Scientists dig deeper into dino tracks in Glen Rose

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by DAVID SCHECHTER

Bio | Email | Follow: @davidschechter

WFAA

Posted on August 21, 2012 at 10:34 PM

Updated Wednesday, Aug 22 at 6:18 PM

GLEN ROSE, Texas - Texas is full of old stuff -- and we're not just talking about the Alamo.

About an hour-and-a-half southwest of Dallas, in Glen Rose, you'll find some of the best preserved dinosaur tracks in the world.

Now, with the discovery of new tracks in the area, scientists are getting a better understanding of how the dino's may have lived.

Paleontologist Jerry Jacene stumbled on dinosaur tracks, right behind the Comfort Inn, in 2010. He named it the Joanna site.

"It's kind of like Christopher Columbus discovering America," he said. "Everyone knows he didn't really do it. But he gets credit for it."

Jacene said he doesn't particularly want credit. He wants to know more about the dinosaurs that traipsed through here millions of years ago, back when Glen Rose was a mud field on the edge of the Gulf of Mexico.

"In a small space of 20-by-50 feet, we've exposed 43 tracks,” he said.

The Joanna site adds context to the Glen Rose area, because it is at a higher elevation then previous discoveries, making the prints newer. The power washing at Joanna helps determine the age of the layers above Jacene's work site.

"It's just like a detective," Jacene said. "We gotta get all these clues to look at it and tell what's taken place at this time."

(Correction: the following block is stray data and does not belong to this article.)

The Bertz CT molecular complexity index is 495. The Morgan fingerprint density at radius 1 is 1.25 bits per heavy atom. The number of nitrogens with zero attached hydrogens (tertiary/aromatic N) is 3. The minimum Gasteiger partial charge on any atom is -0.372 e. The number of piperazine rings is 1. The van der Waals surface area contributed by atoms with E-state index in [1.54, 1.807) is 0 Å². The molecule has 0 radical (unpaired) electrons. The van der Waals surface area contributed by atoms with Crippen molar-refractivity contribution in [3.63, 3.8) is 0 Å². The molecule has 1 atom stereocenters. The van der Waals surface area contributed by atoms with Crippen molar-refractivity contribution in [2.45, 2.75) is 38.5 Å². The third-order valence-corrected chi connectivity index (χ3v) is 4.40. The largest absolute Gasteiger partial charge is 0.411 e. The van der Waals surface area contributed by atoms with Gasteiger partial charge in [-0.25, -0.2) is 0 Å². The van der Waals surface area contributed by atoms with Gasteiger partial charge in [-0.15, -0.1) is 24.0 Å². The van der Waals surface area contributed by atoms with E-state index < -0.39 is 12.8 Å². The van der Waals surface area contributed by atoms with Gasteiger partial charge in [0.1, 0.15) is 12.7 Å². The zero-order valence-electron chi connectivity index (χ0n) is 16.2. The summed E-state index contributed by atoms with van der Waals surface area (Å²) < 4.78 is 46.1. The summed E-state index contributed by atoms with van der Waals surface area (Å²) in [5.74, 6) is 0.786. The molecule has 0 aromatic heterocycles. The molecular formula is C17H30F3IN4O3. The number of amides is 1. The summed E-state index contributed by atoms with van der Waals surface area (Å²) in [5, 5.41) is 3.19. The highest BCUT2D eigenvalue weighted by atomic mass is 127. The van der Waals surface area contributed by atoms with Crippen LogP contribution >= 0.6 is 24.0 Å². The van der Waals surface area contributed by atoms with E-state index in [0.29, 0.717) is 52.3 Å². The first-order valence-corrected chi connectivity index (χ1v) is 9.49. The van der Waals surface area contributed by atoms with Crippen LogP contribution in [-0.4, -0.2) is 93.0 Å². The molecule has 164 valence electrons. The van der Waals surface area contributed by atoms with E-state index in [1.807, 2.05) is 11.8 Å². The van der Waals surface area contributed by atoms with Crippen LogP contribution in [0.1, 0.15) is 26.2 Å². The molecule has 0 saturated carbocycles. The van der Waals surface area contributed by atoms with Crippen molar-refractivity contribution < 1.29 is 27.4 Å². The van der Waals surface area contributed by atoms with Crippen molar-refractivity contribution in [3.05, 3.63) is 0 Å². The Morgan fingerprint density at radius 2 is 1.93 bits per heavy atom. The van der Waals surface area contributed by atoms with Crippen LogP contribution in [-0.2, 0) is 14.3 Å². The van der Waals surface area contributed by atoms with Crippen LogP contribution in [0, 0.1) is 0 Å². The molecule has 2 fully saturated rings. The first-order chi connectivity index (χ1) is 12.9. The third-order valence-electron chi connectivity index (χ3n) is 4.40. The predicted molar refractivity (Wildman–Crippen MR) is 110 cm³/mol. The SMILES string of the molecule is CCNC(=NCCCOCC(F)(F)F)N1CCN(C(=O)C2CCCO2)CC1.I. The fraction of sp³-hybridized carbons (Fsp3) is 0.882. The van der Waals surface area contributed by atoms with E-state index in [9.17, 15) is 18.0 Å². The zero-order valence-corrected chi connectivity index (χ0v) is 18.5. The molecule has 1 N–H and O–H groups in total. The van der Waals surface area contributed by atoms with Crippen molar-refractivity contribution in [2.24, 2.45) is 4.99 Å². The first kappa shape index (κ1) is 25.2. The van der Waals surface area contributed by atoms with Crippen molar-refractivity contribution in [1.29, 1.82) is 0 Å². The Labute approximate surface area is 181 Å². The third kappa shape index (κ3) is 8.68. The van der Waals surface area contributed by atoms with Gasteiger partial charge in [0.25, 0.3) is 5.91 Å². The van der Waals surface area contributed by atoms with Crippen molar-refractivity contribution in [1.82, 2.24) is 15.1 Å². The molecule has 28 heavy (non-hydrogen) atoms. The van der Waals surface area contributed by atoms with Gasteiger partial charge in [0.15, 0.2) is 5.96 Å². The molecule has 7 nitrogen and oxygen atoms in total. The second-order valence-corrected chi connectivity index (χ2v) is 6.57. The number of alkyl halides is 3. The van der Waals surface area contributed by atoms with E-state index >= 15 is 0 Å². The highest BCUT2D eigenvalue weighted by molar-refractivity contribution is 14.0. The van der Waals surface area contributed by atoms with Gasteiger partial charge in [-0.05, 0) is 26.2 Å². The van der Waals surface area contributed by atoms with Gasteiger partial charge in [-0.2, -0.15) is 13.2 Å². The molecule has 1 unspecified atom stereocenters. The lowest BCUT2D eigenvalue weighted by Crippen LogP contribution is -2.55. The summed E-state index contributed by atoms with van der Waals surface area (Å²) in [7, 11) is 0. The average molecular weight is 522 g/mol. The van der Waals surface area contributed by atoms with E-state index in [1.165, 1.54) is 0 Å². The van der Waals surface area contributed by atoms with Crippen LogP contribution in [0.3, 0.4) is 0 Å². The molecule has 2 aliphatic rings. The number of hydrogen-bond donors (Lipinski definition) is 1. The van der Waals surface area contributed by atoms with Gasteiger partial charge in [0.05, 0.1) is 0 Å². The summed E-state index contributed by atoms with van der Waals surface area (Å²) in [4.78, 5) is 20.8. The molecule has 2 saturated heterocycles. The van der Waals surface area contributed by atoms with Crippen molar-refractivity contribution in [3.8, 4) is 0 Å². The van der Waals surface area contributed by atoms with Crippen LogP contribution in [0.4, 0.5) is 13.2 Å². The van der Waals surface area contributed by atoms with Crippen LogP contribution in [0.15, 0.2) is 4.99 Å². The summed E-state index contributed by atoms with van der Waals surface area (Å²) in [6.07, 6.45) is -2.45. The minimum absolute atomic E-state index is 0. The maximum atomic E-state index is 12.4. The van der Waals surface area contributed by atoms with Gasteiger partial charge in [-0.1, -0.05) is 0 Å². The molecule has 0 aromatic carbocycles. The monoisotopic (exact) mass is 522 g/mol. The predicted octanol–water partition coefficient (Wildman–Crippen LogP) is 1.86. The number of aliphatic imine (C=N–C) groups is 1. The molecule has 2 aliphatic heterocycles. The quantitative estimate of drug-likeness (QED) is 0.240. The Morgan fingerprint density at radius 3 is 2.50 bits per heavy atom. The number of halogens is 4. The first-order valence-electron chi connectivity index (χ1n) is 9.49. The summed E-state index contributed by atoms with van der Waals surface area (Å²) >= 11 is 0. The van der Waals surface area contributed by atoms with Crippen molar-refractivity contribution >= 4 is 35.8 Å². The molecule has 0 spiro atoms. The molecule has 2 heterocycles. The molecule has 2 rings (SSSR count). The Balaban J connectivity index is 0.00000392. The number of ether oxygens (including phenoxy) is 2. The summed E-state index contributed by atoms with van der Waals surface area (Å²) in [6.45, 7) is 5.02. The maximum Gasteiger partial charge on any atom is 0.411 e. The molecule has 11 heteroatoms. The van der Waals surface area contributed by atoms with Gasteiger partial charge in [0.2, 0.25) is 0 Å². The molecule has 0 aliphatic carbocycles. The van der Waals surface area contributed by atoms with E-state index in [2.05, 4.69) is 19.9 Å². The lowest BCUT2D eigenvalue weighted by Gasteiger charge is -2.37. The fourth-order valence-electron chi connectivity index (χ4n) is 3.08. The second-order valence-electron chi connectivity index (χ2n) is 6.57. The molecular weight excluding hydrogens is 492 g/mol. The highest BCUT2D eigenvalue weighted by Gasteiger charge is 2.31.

The work at Joanna corresponds with a separate five-year project, funded in part by the National Geographic Society. Scientist are mapping and latex-casting the prints in the well-established Dinosaur Valley State Park.

The National Geographic research in the park could learn a lot from the Joanna site.

While the prints in the Park are fairly pristine, things like worms and shrimp have burrowed through the Joanna prints.

Geologist James Farlow with Indiana Purdue University is the lead scientist on the project.

"As they went about their wormy or shrimpy business, they basically hashed up the dinosaur tracks,” Farlow said.

Farlow said burrowing critters live in specific environments. So studying the burrows may tell scientists more environment the dinosaurs lived in.

E-mail dschechter@wfaa.com

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